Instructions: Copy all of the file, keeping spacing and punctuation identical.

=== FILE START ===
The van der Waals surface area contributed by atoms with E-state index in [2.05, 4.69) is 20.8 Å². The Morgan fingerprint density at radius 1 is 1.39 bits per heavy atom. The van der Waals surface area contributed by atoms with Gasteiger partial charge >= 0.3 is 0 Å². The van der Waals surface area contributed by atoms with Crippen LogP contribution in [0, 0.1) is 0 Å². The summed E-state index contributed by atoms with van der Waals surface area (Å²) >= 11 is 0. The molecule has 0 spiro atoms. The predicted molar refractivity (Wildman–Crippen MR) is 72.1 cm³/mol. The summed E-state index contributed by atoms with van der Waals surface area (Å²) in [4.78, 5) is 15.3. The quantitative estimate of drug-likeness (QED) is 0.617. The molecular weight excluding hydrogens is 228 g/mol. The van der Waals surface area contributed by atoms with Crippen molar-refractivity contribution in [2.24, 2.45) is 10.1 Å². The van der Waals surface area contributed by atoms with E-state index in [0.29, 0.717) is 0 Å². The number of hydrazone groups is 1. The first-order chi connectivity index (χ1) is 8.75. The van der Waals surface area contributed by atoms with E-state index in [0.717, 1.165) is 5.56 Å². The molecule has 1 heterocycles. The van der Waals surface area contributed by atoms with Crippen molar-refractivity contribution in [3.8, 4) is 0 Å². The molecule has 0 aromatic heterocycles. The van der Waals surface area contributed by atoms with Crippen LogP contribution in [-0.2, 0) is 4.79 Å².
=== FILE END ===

The van der Waals surface area contributed by atoms with E-state index in [2.05, 4.69) is 20.8 Å². The Morgan fingerprint density at radius 1 is 1.39 bits per heavy atom. The van der Waals surface area contributed by atoms with Gasteiger partial charge >= 0.3 is 0 Å². The van der Waals surface area contributed by atoms with Crippen LogP contribution in [0, 0.1) is 0 Å². The summed E-state index contributed by atoms with van der Waals surface area (Å²) >= 11 is 0. The molecule has 0 spiro atoms. The predicted molar refractivity (Wildman–Crippen MR) is 72.1 cm³/mol. The summed E-state index contributed by atoms with van der Waals surface area (Å²) in [4.78, 5) is 15.3. The quantitative estimate of drug-likeness (QED) is 0.617. The molecular weight excluding hydrogens is 228 g/mol. The van der Waals surface area contributed by atoms with Crippen molar-refractivity contribution in [2.24, 2.45) is 10.1 Å². The van der Waals surface area contributed by atoms with E-state index in [0.29, 0.717) is 0 Å². The number of hydrazone groups is 1. The first-order chi connectivity index (χ1) is 8.75. The van der Waals surface area contributed by atoms with E-state index in [0.717, 1.165) is 5.56 Å². The molecule has 1 heterocycles. The van der Waals surface area contributed by atoms with Crippen molar-refractivity contribution in [3.8, 4) is 0 Å². The molecule has 0 aromatic heterocycles. The van der Waals surface area contributed by atoms with Crippen LogP contribution in [-0.2, 0) is 4.79 Å².